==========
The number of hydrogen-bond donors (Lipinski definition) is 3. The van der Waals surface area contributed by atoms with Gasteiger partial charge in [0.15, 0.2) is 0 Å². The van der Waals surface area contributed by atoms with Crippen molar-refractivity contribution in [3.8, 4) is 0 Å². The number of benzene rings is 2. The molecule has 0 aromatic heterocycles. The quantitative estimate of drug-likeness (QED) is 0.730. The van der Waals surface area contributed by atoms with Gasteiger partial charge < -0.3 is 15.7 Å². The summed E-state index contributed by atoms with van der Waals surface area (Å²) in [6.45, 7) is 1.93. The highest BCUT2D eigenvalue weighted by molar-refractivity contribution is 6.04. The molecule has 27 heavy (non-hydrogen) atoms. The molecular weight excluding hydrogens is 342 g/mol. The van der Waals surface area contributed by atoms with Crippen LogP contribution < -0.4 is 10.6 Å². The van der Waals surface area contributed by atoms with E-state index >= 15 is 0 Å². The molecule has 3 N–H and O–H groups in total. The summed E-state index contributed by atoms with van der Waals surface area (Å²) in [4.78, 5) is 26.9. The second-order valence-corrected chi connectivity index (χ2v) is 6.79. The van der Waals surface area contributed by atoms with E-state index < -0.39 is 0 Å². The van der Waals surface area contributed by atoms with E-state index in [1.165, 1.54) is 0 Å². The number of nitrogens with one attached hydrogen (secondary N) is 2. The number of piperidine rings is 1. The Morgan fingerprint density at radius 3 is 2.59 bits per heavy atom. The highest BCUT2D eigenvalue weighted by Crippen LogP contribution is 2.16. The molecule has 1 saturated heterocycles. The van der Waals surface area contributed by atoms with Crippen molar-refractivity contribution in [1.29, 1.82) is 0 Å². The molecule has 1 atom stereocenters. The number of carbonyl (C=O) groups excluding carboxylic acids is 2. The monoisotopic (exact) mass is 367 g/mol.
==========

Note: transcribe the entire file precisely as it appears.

The number of hydrogen-bond donors (Lipinski definition) is 3. The van der Waals surface area contributed by atoms with Gasteiger partial charge in [0.15, 0.2) is 0 Å². The van der Waals surface area contributed by atoms with Crippen molar-refractivity contribution in [3.8, 4) is 0 Å². The number of benzene rings is 2. The molecule has 0 aromatic heterocycles. The quantitative estimate of drug-likeness (QED) is 0.730. The van der Waals surface area contributed by atoms with Gasteiger partial charge < -0.3 is 15.7 Å². The summed E-state index contributed by atoms with van der Waals surface area (Å²) in [6.45, 7) is 1.93. The highest BCUT2D eigenvalue weighted by molar-refractivity contribution is 6.04. The molecule has 27 heavy (non-hydrogen) atoms. The molecular weight excluding hydrogens is 342 g/mol. The van der Waals surface area contributed by atoms with Crippen LogP contribution < -0.4 is 10.6 Å². The van der Waals surface area contributed by atoms with E-state index >= 15 is 0 Å². The molecule has 3 N–H and O–H groups in total. The summed E-state index contributed by atoms with van der Waals surface area (Å²) in [4.78, 5) is 26.9. The second-order valence-corrected chi connectivity index (χ2v) is 6.79. The van der Waals surface area contributed by atoms with E-state index < -0.39 is 0 Å². The van der Waals surface area contributed by atoms with E-state index in [1.165, 1.54) is 0 Å². The number of nitrogens with one attached hydrogen (secondary N) is 2. The number of piperidine rings is 1. The Morgan fingerprint density at radius 3 is 2.59 bits per heavy atom. The highest BCUT2D eigenvalue weighted by Crippen LogP contribution is 2.16. The molecule has 1 saturated heterocycles. The van der Waals surface area contributed by atoms with Crippen molar-refractivity contribution in [1.29, 1.82) is 0 Å². The molecule has 1 atom stereocenters. The number of carbonyl (C=O) groups excluding carboxylic acids is 2. The monoisotopic (exact) mass is 367 g/mol.